And during that struggle, we learned far more than whatever was taught in library school classes. We learned discipline and efficiency. We learned to balance the demands of truly professional work, which doesn’t begin at 9am and end at 5pm Monday through Friday. We learned that if we didn’t like our lot in life, it was up to us to better it. Instead of sitting around complaining, we worked hard, made sacrifices, and improved our situations. (Considering the nature of most library work, obviously most of us were pretty hard up beforehand.)
That’s one of the things that distinguishes the professional from the nonprofessional. Does that make professional librarians elite? To an extent, it does. This bizarre pretense that everyone is equally good at everything doesn’t stand up to reality. That’s the pretense behind calling someone “elitist” when they merely point out the truth that some people are better at or know more about some things than other people, and that distinctions should be made.
I don’t want an auto mechanic operating on me, or a gardener fixing my car. I want people to do the jobs they’ve been trained for. And just as I want an auto mechanic to fix my car, I understand that some mechanics are better than others. There is an elite within every profession. In manual trades, the elites are the ones whose work approaches that of art. A great plumber or electrician can be much more of an artist that some schmuck with an MFA splattering paint on a canvas.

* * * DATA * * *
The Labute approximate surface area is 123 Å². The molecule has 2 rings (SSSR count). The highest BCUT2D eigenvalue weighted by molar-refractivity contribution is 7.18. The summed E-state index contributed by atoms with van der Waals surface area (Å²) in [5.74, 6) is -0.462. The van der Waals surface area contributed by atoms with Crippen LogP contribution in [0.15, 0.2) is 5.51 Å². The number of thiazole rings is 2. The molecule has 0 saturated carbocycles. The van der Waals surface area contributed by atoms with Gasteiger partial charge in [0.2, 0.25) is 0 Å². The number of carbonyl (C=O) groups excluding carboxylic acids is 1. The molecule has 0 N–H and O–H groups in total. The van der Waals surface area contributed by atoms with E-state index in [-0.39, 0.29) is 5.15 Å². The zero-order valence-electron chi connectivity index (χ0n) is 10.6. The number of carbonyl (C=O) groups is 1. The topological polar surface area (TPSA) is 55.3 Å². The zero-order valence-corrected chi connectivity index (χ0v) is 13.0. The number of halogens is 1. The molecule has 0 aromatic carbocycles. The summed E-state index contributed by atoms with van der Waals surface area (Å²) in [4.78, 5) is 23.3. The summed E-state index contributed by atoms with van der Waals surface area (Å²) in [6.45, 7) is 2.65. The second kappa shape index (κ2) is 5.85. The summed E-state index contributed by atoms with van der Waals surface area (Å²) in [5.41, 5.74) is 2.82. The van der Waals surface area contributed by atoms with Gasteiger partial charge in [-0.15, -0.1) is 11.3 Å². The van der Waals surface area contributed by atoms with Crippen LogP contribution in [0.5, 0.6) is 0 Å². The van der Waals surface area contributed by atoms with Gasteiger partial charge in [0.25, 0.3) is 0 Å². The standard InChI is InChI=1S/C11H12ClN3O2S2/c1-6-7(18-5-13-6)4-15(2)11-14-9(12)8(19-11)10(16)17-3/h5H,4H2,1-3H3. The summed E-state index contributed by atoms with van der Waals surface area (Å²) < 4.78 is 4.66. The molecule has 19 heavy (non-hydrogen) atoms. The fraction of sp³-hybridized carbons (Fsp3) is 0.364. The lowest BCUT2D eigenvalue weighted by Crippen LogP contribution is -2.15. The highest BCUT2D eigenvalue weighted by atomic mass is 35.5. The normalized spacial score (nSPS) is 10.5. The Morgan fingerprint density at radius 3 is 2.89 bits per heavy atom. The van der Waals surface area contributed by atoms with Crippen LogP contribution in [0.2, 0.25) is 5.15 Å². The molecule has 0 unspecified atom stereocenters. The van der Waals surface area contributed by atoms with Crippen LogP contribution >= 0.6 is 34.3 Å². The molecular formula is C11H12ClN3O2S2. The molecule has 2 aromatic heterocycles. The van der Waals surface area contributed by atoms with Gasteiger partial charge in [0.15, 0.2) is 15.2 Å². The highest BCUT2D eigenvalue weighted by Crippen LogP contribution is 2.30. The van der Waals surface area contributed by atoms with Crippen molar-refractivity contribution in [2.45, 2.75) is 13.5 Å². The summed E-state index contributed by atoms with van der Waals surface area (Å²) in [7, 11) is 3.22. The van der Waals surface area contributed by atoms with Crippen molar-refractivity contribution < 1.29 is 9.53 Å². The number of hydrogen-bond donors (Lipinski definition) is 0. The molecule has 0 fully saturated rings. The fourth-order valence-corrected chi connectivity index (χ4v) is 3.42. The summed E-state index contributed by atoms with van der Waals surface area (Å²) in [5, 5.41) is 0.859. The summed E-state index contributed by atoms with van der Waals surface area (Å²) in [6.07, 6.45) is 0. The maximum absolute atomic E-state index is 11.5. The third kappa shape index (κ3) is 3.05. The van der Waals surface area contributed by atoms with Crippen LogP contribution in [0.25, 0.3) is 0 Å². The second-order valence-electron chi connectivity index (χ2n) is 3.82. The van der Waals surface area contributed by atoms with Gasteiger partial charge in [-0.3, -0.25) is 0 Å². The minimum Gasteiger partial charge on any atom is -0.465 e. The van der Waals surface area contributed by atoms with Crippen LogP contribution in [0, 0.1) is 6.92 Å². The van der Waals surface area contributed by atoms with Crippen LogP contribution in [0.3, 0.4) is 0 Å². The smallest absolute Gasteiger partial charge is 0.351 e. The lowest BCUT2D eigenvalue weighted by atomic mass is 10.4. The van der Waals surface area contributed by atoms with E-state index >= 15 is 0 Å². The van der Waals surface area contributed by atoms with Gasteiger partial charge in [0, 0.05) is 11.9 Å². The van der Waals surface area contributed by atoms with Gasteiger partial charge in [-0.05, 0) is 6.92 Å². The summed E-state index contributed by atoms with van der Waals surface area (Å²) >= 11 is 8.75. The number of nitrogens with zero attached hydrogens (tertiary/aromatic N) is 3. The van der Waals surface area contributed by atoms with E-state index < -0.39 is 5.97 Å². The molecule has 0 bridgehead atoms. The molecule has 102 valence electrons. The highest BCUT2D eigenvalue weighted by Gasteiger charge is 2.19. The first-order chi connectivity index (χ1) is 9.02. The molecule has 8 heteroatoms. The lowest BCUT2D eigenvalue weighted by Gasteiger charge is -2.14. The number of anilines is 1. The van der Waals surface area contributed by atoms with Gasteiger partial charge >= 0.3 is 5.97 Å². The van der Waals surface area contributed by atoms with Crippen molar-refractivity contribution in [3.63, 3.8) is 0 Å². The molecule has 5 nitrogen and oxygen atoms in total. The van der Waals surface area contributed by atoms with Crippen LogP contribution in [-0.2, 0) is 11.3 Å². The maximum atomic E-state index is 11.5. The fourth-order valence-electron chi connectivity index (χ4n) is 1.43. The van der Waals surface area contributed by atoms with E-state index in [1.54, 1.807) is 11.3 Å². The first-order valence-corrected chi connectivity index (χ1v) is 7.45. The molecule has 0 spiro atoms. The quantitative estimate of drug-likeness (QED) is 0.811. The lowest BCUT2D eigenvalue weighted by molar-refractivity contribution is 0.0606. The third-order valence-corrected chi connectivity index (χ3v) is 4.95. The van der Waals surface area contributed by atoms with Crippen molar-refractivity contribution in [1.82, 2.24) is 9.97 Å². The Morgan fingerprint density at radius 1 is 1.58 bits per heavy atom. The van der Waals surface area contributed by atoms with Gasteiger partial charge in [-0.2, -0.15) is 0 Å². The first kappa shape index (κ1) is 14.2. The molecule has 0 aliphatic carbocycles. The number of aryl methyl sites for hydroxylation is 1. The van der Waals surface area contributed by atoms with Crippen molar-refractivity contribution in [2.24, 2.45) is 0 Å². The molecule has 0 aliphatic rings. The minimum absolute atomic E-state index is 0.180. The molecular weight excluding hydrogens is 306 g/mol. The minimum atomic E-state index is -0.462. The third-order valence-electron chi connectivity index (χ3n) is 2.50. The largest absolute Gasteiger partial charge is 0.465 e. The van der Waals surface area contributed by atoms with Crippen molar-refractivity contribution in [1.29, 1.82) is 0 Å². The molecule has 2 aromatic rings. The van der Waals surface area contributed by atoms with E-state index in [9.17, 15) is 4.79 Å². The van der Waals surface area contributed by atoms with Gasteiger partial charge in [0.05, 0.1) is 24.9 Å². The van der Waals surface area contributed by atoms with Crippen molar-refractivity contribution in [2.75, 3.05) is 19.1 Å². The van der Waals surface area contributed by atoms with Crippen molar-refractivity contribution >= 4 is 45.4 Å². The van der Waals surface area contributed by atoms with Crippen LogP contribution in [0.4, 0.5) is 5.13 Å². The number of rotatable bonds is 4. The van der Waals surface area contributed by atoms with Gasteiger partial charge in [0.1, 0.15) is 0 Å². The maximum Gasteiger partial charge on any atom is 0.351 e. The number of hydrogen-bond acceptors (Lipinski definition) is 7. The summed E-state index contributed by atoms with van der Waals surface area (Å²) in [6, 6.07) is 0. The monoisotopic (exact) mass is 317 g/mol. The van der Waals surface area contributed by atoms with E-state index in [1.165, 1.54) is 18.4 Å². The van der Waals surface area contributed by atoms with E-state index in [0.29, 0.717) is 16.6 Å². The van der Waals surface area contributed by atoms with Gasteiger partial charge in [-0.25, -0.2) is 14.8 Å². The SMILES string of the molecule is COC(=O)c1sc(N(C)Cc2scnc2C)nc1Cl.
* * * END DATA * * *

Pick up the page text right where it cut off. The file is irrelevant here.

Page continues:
To some extent, the same is true in librarianship, as in every other field. In general, librarians know better how to do library work than nonprofessionals or nonlibrarians. What’s more, the good ones have the attitudes and beliefs of the professional. They do the work that needs doing and don’t watch the clock waiting for their next coffee break.
Within the field of professional librarians themselves another elite emerges. While stuffy, status-conscious librarians might like to pretend they’re elite because they have an MLS and that person standing beside them doing the same work doesn’t, most librarians don’t think that way as far as I can tell.
But it should be clear that some librarians are better librarians than others, or that they know more or are better at communicating what they do know to their peers. While I poke fun at some of the sillier pronouncements of librarian bloggers and speakers, it’s pretty clear there’s an elite of sorts in the profession. The elite innovate, and we follow. The elite write, and we read. The elite speak, and we listen. It doesn’t matter if we think what they have to say is silly. They’re determining the national conversation about libraries. That alone makes them part of an elite.
By “elite” we mean all those who are running libraries well, doing their jobs exceptionally well, doing things other people want to imitate, or shaping the beliefs of the profession. Are they better people than everyone else? Hardly. But generally they probably are better librarians than the majority. To say so isn’t “elitist.” It’s a fact. Using “elitist” as a pejorative term merely marks one as a member of the resentful non-elite.